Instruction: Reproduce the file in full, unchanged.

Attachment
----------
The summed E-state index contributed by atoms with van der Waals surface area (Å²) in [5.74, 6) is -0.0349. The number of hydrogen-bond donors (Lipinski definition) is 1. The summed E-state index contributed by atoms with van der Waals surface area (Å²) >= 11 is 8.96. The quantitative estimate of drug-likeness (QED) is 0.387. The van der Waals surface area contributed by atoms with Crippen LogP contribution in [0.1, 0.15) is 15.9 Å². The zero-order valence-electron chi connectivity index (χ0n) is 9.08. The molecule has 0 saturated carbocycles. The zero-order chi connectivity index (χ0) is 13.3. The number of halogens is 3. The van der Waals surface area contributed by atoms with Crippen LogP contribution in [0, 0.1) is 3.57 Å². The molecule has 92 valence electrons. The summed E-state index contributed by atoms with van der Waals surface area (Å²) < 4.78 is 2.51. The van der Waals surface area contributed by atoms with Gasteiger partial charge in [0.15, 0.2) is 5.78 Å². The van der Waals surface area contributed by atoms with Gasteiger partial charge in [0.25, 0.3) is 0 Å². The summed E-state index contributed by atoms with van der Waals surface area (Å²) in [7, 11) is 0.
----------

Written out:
The summed E-state index contributed by atoms with van der Waals surface area (Å²) in [5.74, 6) is -0.0349. The number of hydrogen-bond donors (Lipinski definition) is 1. The summed E-state index contributed by atoms with van der Waals surface area (Å²) >= 11 is 8.96. The quantitative estimate of drug-likeness (QED) is 0.387. The van der Waals surface area contributed by atoms with Crippen LogP contribution in [0.1, 0.15) is 15.9 Å². The zero-order valence-electron chi connectivity index (χ0n) is 9.08. The molecule has 0 saturated carbocycles. The zero-order chi connectivity index (χ0) is 13.3. The number of halogens is 3. The van der Waals surface area contributed by atoms with Crippen LogP contribution in [0, 0.1) is 3.57 Å². The molecule has 92 valence electrons. The summed E-state index contributed by atoms with van der Waals surface area (Å²) < 4.78 is 2.51. The van der Waals surface area contributed by atoms with Gasteiger partial charge in [0.15, 0.2) is 5.78 Å². The van der Waals surface area contributed by atoms with Gasteiger partial charge in [0.25, 0.3) is 0 Å². The summed E-state index contributed by atoms with van der Waals surface area (Å²) in [7, 11) is 0.